Firstly, I think every programmer should read this book, even more, anyone whose career requires constant learning new things, skills of effective thinking and problem solving, should read this book as well. Why? Because in this publication author really carefully gathered the available scientific knowledge about how our brain works, how it processes information and how it stores the new knowledge. And more importantly, he described how we can change our behavior to make the process of learning and problem solving the most effective. And I don’t think I need to convince anyone that effective learning and thinking is very useful (if not necessary) in our work. The book itself covers various areas of how our brain works, how we learn and solve problems. The list of most interesting and useful topics included in this title below. Dreyfus skill model Skill level, according to Dreyfus, is divided into five levels: – Novice, when you need step by step instructions (this new Hello World application using new language/web framework you have done recently?) to get things done. You have problems with troubleshooting or doing something what is not described in “recipe” – Advanced Beginner: you can do something on your own, add a component which is not described in the tutorial, etc. but it is still difficult to solve problems. – Competent: you can troubleshoot, you can do a lot on your own without tutorials and detailed instructions. You actions are based on past experience. – Proficient: you are able to understand a big picture, a concept around which framework/library was built. You can also apply your knowledge to a similar context – Expert: when you simply, intuitively know the answer and (what can be most surprising) sometimes can’t explain why you choose that way and not the other. Majority of people in most areas are in one of three first levels. Proficiency and being an expert requires a lot of learning, trying, failing and derive knowledge from other’s experience. Only about 1 to 5 percent of people are experts in something. L-Mode and R-Mode Our mind is working in two modes: Linear Mode and Rich Mode. Most of the time we use the first but sometimes when we are stuck with a problem, it is good to give Rich Mode some space to start working. We can do it by just going for a walk, taking a shower, mowing a lawn, etc. Any tedious or not-requiring full concentration task will do the job. When our mind isn’t busy with constant thinking, it could switch to Rich Mode and surprisingly deliver the answer while we weren’t (consciously) thinking about the problem. I guess that is why I liked one of my previous job where my desk was quite far from toilets so I needed to have a small walk a few times a day. Write Drunk, Revise Sober Don’t strive for perfection, try to unleash your creativity. Not aiming in being 100% accurate and perfect is the most important when doing first drafts, sketching a prototype and researching new areas. Just relax and allow yourself to be creative. Don’t care about some inaccuracies and minor errors. They will be taken into account later, now it’s time to create something new. Target SMART Objectives It is very important to pick a proper objectives in your life. We all have heard about those New Year’s resolutions which are abandoned by the end of January. Their problem is that they are not well-thought-out objectives. To make our life better and our objectives easier to achieve we should follow those five rules. Objective should be: – Specific, so the more detailed it is the better. Instead of “I will loose weight” you should say “I will loose 10kg”. – Measurable, connected with the first one. if objective is specific it will be also easy to measure. 10 kilos are easy to check. So you should try to define your goals so they are easy to measure. – Achievable. Its not the best idea to say “I will learn Scala in one week” because it is not specific, hard to measure and, most important, very hard or even impossible to achieve in such short amount of time. Instead you should say “I will learn how to create Console Calculator in one week using Scala”. And it is definitely doable. – Relevant. If you don’t like Microsoft and all its products, picking a C# as a new language to learn won’t work. You should care about your objective. The more warm feelings you have about your objective the better. You will find impossible to motivate yourself if you hate/don’t like what you are trying to achieve. In your example, you should pick a language you like or you have positive associations, maybe it is Scala (the next Java), maybe Kotlin (because it is also the name of Ketchup producer in Poland) – Time-Boxed. You should always include information about deadline in your objective. “I will pass this certificate” seems ok but when? In a three months or in a five years? And five years makes this objective almost useless. Read Deliberately – SQ3R When reading a book about subject you want to learn, try to follow SQ3R rule: – Scan table of contents and chapter summaries to get a rough idea what is book about and what knowledge it contains – Question: write down questions that comes to your mind after scanning – Read entirely – Recite: summarize, take some notes using your own words and your understanding of the subject – Review: reread, update your notes, join or start a discussion with someone about what you’ve learnt/read Similar technique of reading called PQ RAR is described here. Manage your knowledge You should have a place to gather your knowledge and things you think might be useful in the future. It can be personal wiki, notes written in Evernote or Springpad. And another important thing, every time you have an idea you should be able to write it down, using either a classic paper notepad or application in your mobile phone. You should choose something you can easily take with you everywhere or almost everywhere. Some valuable quotes And for the end, some quotes from the book I found really intriguing: – You got to be careful if you don’t know where you’re going, because you might not get there. – Time can’t be created or destroyed, only allocated. – Give yourself permission to fail; it’s the path to success. – Inaction is the enemy, not error. – Remember the danger doesn’t lie in doing something wrong; it lies in doing nothing at all. Don’t be afraid to make mistakes. Summary As I wrote in the beginning, this books is really, really worth reading if you want to squeeze more out of your brain. It will help you to optimize learning and thinking process so you could be more effective at your day-to-day work without spending more on hardware, software or more comfortable furniture. And what about you? Do you have your own special tricks to learn faster or solve problems easier? If yes, please share them in the comments. Reference: Pragmatic Thinking and Learning – how to think consciously about thinking and learning from our JCG partner Tomasz Dziurko at the Code Hard Go Pro blog....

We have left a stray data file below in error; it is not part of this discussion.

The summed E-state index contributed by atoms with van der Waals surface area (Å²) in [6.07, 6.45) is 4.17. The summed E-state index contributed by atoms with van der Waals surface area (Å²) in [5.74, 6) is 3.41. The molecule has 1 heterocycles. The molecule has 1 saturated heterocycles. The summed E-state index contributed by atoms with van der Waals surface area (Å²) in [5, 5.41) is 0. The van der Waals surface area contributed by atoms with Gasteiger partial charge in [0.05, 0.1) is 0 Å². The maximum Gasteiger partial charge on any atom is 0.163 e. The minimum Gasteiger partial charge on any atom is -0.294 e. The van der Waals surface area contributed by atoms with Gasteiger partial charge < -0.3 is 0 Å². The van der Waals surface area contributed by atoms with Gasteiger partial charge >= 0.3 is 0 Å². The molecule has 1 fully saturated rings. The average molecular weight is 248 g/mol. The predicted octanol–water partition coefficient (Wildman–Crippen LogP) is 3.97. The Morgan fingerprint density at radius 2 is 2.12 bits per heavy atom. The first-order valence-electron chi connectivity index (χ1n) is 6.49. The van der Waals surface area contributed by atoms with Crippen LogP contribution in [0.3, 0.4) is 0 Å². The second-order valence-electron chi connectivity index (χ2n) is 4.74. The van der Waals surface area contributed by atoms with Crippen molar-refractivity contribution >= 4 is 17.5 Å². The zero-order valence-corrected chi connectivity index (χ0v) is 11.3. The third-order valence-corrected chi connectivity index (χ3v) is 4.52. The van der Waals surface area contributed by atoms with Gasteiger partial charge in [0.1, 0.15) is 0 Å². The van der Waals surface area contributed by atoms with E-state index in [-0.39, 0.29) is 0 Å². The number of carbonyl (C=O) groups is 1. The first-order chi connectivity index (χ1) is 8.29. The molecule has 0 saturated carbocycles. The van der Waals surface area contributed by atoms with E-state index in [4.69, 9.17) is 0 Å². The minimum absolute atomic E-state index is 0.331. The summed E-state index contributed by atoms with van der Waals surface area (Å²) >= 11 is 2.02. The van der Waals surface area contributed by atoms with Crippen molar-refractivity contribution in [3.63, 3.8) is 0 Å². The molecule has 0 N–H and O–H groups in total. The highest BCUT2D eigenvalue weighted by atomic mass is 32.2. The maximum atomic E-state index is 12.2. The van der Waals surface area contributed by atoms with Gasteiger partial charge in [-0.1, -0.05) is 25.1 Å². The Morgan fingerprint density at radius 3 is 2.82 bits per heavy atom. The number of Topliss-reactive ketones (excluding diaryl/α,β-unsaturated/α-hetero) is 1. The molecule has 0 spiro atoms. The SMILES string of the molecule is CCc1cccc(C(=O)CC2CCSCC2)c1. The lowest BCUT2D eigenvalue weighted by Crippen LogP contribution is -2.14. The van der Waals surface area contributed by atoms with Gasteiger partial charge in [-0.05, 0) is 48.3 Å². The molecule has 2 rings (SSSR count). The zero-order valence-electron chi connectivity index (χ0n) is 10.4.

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A Generic and Concurrent Object Pool